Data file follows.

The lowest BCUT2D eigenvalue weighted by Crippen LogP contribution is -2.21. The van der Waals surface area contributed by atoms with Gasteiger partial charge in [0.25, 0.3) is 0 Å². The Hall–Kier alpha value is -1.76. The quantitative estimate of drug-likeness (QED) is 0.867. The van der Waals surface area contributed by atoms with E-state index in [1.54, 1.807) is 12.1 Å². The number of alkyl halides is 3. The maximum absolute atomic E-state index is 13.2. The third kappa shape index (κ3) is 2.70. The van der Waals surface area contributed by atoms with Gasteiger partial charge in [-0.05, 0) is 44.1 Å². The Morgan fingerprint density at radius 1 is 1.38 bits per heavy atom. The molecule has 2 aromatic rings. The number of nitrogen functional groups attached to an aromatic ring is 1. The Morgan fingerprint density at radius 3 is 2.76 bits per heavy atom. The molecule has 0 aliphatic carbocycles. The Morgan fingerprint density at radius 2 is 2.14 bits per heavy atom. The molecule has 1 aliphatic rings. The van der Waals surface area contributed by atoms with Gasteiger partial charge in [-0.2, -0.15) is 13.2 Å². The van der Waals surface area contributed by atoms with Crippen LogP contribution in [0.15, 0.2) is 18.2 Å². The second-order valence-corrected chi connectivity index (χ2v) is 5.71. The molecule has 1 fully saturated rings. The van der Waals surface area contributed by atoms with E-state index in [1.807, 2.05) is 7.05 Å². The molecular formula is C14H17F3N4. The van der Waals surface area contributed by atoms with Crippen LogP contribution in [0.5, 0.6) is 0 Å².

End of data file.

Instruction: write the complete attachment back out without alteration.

The lowest BCUT2D eigenvalue weighted by Crippen LogP contribution is -2.21. The van der Waals surface area contributed by atoms with Gasteiger partial charge in [0.25, 0.3) is 0 Å². The Hall–Kier alpha value is -1.76. The quantitative estimate of drug-likeness (QED) is 0.867. The van der Waals surface area contributed by atoms with E-state index in [1.54, 1.807) is 12.1 Å². The number of alkyl halides is 3. The maximum absolute atomic E-state index is 13.2. The third kappa shape index (κ3) is 2.70. The van der Waals surface area contributed by atoms with Gasteiger partial charge in [-0.05, 0) is 44.1 Å². The Morgan fingerprint density at radius 1 is 1.38 bits per heavy atom. The molecule has 2 aromatic rings. The number of nitrogen functional groups attached to an aromatic ring is 1. The Morgan fingerprint density at radius 3 is 2.76 bits per heavy atom. The molecule has 0 aliphatic carbocycles. The Morgan fingerprint density at radius 2 is 2.14 bits per heavy atom. The molecule has 1 aliphatic rings. The van der Waals surface area contributed by atoms with Gasteiger partial charge in [-0.2, -0.15) is 13.2 Å². The van der Waals surface area contributed by atoms with Crippen LogP contribution in [0.15, 0.2) is 18.2 Å². The second-order valence-corrected chi connectivity index (χ2v) is 5.71. The molecule has 1 fully saturated rings. The van der Waals surface area contributed by atoms with E-state index in [1.807, 2.05) is 7.05 Å². The molecular formula is C14H17F3N4. The van der Waals surface area contributed by atoms with Crippen LogP contribution in [0.5, 0.6) is 0 Å².